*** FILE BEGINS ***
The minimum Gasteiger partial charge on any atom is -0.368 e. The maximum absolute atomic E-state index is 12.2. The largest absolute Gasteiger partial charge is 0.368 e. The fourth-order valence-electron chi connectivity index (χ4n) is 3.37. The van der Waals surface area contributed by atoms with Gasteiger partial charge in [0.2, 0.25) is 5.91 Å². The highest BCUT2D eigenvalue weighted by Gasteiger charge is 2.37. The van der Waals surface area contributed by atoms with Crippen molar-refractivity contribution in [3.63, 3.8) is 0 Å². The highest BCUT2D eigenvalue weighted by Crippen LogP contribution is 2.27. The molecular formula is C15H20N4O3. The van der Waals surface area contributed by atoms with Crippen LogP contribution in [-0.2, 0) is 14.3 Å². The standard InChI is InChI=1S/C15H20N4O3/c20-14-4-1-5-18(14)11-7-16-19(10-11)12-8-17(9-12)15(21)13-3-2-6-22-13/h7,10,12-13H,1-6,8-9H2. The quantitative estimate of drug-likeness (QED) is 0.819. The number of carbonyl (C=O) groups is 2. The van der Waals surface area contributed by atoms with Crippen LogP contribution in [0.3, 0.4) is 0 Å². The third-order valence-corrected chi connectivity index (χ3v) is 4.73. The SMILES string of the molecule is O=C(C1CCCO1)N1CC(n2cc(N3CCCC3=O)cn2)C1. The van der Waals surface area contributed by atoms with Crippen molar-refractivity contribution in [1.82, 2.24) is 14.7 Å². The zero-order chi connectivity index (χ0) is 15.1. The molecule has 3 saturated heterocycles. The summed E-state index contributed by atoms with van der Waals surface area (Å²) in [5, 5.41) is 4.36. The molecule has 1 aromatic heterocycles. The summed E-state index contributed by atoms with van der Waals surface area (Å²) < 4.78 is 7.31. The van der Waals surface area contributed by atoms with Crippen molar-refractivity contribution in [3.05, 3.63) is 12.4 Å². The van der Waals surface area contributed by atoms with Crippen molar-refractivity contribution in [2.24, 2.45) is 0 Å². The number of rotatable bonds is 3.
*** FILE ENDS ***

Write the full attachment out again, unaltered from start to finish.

The minimum Gasteiger partial charge on any atom is -0.368 e. The maximum absolute atomic E-state index is 12.2. The largest absolute Gasteiger partial charge is 0.368 e. The fourth-order valence-electron chi connectivity index (χ4n) is 3.37. The van der Waals surface area contributed by atoms with Gasteiger partial charge in [0.2, 0.25) is 5.91 Å². The highest BCUT2D eigenvalue weighted by Gasteiger charge is 2.37. The van der Waals surface area contributed by atoms with Crippen molar-refractivity contribution in [3.63, 3.8) is 0 Å². The highest BCUT2D eigenvalue weighted by Crippen LogP contribution is 2.27. The molecular formula is C15H20N4O3. The van der Waals surface area contributed by atoms with Crippen LogP contribution in [-0.2, 0) is 14.3 Å². The standard InChI is InChI=1S/C15H20N4O3/c20-14-4-1-5-18(14)11-7-16-19(10-11)12-8-17(9-12)15(21)13-3-2-6-22-13/h7,10,12-13H,1-6,8-9H2. The quantitative estimate of drug-likeness (QED) is 0.819. The number of carbonyl (C=O) groups is 2. The van der Waals surface area contributed by atoms with Crippen LogP contribution in [0.3, 0.4) is 0 Å². The third-order valence-corrected chi connectivity index (χ3v) is 4.73. The SMILES string of the molecule is O=C(C1CCCO1)N1CC(n2cc(N3CCCC3=O)cn2)C1. The van der Waals surface area contributed by atoms with Crippen molar-refractivity contribution in [1.82, 2.24) is 14.7 Å². The zero-order chi connectivity index (χ0) is 15.1. The molecule has 3 saturated heterocycles. The summed E-state index contributed by atoms with van der Waals surface area (Å²) in [5, 5.41) is 4.36. The molecule has 1 aromatic heterocycles. The summed E-state index contributed by atoms with van der Waals surface area (Å²) < 4.78 is 7.31. The van der Waals surface area contributed by atoms with Crippen molar-refractivity contribution in [3.05, 3.63) is 12.4 Å². The van der Waals surface area contributed by atoms with Crippen molar-refractivity contribution in [2.24, 2.45) is 0 Å². The number of rotatable bonds is 3.